Here's a quiz for Fools out there:

  • What do you call paying someone to do something you used to do yourself, cheaper than you used to do it? "Outsourcing."
  • What do you call it when that someone lives in Bombay or Beijing? "Offshoring."
  • And if they live in Little Rock instead of Bombay? "Onshore outsourcing."

In light of those answers, let's examine the situation with one particular company. General Electric (NYSE:GE) used to do something in-house and onshore. Then the firm moved it offshore (to India) to cut its cost but kept it technically in-house. Now GE wants to keep it offshore but sell it off so it is no longer in-house. We'll call this phenomenon (drumroll please) "outhousing."

According to The Wall Street Journal, GE, a pioneer in the Indian offshoring phenomenon, intends to sell off its Delhi-based call centers to any bidder that can come up with the $1 billion asking price. GE Capital International Services (GECIS), a subsidiary, employs 12,000 persons at four locations in India and another 5,000 in offices in Hungary, Mexico, and China, and last year it did $400 million in business. Not bad for a business that didn't even exist 12 years ago. If GE gets anywhere near its reported asking price (the company declined to comment on the sale), this promises to be an excellent return on its Indian investment.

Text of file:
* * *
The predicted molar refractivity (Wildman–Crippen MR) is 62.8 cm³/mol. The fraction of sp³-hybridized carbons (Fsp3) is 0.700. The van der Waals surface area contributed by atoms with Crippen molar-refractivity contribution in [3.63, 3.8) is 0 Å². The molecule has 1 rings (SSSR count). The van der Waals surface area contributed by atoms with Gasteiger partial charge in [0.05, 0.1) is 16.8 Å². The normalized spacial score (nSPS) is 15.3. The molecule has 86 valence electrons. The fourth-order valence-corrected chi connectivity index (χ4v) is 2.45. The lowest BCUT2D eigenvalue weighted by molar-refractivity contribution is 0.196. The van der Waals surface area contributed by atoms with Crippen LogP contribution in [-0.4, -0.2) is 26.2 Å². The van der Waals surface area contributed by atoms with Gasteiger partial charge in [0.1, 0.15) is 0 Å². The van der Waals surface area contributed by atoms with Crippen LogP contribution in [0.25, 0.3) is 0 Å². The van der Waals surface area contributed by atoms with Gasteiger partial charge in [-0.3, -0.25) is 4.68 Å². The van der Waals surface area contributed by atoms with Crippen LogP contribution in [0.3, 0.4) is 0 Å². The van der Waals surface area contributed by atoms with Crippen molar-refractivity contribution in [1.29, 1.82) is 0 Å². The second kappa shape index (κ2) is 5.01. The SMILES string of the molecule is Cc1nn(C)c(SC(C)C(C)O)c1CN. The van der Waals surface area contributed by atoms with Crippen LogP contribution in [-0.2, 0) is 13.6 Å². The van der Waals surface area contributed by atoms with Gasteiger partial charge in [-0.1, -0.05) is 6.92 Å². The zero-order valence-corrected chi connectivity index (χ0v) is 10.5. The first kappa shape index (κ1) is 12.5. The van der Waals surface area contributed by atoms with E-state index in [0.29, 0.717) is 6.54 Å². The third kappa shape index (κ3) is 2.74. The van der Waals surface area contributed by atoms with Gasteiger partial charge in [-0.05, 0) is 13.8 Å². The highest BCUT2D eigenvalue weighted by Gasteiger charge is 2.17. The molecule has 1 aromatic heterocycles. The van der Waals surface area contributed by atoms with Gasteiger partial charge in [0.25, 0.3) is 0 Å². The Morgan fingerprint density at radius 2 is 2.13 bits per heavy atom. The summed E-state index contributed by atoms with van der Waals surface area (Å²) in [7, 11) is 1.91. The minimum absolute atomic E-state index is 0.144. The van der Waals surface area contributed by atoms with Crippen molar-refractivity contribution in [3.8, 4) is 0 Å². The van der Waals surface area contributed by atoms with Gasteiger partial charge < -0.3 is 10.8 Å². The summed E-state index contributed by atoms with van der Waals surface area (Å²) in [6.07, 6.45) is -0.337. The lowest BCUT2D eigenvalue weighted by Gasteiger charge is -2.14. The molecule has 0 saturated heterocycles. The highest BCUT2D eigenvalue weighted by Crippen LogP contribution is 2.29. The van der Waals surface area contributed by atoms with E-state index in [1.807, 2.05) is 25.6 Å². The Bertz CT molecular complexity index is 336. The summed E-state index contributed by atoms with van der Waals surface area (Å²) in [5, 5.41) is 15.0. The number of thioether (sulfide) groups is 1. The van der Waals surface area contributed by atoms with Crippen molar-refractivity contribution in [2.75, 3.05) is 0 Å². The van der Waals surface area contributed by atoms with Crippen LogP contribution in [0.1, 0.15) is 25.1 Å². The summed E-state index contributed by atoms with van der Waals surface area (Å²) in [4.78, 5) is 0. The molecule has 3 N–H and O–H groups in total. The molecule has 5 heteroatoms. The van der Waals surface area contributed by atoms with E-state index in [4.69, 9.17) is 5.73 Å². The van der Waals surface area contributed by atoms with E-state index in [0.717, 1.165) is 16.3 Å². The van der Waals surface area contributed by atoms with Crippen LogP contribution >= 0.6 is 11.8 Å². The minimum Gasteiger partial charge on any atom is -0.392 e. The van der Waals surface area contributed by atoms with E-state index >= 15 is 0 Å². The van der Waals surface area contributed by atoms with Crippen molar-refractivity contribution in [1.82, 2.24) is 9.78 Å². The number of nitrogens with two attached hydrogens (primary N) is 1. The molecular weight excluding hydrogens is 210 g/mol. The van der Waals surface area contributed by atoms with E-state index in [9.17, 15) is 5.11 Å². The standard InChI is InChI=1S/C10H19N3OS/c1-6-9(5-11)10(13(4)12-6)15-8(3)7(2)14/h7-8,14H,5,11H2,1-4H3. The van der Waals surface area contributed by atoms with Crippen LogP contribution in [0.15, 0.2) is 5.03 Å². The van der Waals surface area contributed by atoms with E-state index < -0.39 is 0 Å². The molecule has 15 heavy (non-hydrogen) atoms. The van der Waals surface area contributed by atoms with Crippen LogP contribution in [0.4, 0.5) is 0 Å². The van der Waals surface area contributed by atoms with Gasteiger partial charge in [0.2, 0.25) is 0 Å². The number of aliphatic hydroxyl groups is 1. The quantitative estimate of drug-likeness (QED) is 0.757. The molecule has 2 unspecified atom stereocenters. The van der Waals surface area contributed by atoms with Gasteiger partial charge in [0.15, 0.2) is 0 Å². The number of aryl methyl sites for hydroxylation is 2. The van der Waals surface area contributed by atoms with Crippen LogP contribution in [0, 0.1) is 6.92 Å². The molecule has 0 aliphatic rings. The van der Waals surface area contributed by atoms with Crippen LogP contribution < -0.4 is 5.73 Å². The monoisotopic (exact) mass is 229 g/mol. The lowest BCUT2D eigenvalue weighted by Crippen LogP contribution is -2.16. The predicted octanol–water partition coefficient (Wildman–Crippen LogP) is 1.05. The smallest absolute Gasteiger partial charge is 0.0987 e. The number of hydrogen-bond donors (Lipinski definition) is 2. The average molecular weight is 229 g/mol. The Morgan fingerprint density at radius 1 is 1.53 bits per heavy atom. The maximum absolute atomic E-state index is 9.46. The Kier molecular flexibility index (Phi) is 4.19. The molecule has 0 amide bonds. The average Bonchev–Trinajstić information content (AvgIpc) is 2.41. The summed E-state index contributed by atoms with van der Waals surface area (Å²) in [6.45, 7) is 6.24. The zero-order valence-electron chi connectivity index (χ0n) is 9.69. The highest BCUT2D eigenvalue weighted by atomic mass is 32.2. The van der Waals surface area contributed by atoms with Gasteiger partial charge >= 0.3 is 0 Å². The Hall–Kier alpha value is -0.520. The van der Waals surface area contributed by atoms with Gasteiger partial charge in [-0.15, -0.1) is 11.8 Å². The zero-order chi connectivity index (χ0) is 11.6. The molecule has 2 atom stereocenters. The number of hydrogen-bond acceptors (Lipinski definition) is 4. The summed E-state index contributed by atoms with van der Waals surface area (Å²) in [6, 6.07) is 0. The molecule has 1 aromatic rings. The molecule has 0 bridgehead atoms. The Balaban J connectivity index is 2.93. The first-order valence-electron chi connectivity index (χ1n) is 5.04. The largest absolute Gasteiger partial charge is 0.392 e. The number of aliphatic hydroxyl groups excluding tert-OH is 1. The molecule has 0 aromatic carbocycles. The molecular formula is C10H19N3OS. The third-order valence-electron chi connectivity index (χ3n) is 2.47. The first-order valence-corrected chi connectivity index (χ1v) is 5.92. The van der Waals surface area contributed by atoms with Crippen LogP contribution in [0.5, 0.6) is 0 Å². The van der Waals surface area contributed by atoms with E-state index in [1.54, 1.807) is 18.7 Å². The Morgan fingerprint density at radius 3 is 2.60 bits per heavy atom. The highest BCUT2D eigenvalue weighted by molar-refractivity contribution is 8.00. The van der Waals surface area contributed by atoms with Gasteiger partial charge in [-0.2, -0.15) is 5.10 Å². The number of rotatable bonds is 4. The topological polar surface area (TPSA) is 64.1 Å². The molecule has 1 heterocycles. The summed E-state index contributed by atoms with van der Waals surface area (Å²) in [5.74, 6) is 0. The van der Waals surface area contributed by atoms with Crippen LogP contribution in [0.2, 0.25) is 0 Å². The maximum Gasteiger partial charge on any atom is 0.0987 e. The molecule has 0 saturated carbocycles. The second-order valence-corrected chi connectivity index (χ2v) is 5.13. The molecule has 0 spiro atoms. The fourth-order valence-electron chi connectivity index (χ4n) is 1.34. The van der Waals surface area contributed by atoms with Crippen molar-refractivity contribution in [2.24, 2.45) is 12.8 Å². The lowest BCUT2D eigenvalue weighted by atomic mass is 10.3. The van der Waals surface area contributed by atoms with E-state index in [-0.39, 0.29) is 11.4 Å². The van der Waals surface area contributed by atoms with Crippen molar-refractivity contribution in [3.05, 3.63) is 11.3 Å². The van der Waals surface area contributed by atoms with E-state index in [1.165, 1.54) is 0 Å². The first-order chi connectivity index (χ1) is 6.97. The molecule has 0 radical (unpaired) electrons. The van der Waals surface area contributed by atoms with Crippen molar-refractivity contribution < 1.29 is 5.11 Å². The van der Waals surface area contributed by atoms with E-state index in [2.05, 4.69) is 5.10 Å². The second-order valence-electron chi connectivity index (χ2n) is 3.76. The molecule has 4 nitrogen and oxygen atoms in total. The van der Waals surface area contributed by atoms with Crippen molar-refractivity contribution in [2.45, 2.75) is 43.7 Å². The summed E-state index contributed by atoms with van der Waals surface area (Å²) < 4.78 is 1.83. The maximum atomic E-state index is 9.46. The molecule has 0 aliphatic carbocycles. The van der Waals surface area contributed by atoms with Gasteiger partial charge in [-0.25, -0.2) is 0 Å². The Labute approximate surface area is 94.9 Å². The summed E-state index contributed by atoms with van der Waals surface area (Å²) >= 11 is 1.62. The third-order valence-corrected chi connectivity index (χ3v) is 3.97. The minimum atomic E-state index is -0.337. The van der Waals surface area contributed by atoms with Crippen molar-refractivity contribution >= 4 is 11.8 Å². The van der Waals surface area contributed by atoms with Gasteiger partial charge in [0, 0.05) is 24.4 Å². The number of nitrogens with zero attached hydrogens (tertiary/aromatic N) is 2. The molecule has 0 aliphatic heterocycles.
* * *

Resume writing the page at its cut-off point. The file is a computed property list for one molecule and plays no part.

The deal also offers GE the chance to further streamline its operations and capture additional cost savings. While it's all well and good to move operations to a country where you can save 80% on employee salaries, after a while a company has to start wondering how it can squeeze even more money out of these guys. GE's apparent answer: Spin them off, remain their largest client, and use your size to extract price concessions.

GE interviewed potential buyers for the Indian unit; private equity funds as well as Indian outsourcing firms such as Wipro (NYSE:WIT) and Infosys (NASDAQ:INFY) might all be interested. Indeed, GE reportedly revealed that it would guarantee to keep sending GECIS work for only 18 months after the spinoff -- at which point it would put the work up for competitive bidding.

Fearless of the flames, Foolish writers carry on the offshoring/outsourcing debate in the following articles:

Fool contributor Rich Smith owns no shares in any company mentioned in this article.